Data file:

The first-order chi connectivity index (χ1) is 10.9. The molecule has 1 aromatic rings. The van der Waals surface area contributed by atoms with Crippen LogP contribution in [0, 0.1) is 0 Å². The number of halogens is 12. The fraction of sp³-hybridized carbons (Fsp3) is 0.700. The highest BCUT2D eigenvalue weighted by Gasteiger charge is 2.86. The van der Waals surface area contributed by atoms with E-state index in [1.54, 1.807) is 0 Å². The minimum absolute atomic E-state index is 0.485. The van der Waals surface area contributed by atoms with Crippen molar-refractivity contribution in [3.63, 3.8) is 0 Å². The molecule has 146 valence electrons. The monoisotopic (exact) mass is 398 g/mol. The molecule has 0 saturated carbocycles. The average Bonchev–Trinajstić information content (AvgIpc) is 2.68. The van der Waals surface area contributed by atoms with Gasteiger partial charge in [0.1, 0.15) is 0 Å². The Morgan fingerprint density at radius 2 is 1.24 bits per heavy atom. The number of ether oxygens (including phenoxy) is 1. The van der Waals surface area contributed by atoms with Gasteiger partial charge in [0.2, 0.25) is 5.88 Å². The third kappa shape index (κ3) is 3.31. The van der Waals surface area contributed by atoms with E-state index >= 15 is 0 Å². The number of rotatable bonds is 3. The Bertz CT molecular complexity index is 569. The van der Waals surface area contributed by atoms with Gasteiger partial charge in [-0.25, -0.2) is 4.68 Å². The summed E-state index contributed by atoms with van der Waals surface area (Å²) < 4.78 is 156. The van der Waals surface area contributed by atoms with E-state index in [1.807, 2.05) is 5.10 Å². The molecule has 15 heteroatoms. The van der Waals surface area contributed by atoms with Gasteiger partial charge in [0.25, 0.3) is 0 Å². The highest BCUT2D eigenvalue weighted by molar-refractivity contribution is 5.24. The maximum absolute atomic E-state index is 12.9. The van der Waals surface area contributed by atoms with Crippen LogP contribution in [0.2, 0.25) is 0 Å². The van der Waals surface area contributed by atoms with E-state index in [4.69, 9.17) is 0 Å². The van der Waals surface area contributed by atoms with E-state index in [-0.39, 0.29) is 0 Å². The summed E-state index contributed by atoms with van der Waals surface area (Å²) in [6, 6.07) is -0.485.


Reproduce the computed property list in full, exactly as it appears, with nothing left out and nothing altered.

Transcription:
The first-order chi connectivity index (χ1) is 10.9. The molecule has 1 aromatic rings. The van der Waals surface area contributed by atoms with Crippen LogP contribution in [0, 0.1) is 0 Å². The number of halogens is 12. The fraction of sp³-hybridized carbons (Fsp3) is 0.700. The highest BCUT2D eigenvalue weighted by Gasteiger charge is 2.86. The van der Waals surface area contributed by atoms with E-state index in [1.54, 1.807) is 0 Å². The minimum absolute atomic E-state index is 0.485. The van der Waals surface area contributed by atoms with Crippen molar-refractivity contribution in [3.63, 3.8) is 0 Å². The molecule has 146 valence electrons. The monoisotopic (exact) mass is 398 g/mol. The molecule has 0 saturated carbocycles. The average Bonchev–Trinajstić information content (AvgIpc) is 2.68. The van der Waals surface area contributed by atoms with Gasteiger partial charge in [0.1, 0.15) is 0 Å². The Morgan fingerprint density at radius 2 is 1.24 bits per heavy atom. The number of ether oxygens (including phenoxy) is 1. The van der Waals surface area contributed by atoms with Gasteiger partial charge in [0.2, 0.25) is 5.88 Å². The third kappa shape index (κ3) is 3.31. The van der Waals surface area contributed by atoms with E-state index >= 15 is 0 Å². The number of rotatable bonds is 3. The Bertz CT molecular complexity index is 569. The van der Waals surface area contributed by atoms with Gasteiger partial charge in [-0.25, -0.2) is 4.68 Å². The summed E-state index contributed by atoms with van der Waals surface area (Å²) < 4.78 is 156. The van der Waals surface area contributed by atoms with E-state index in [1.807, 2.05) is 5.10 Å². The molecule has 15 heteroatoms. The van der Waals surface area contributed by atoms with Gasteiger partial charge in [0.25, 0.3) is 0 Å². The highest BCUT2D eigenvalue weighted by molar-refractivity contribution is 5.24. The maximum absolute atomic E-state index is 12.9. The van der Waals surface area contributed by atoms with Crippen LogP contribution in [0.2, 0.25) is 0 Å². The van der Waals surface area contributed by atoms with E-state index in [4.69, 9.17) is 0 Å². The van der Waals surface area contributed by atoms with E-state index in [-0.39, 0.29) is 0 Å². The summed E-state index contributed by atoms with van der Waals surface area (Å²) in [6, 6.07) is -0.485.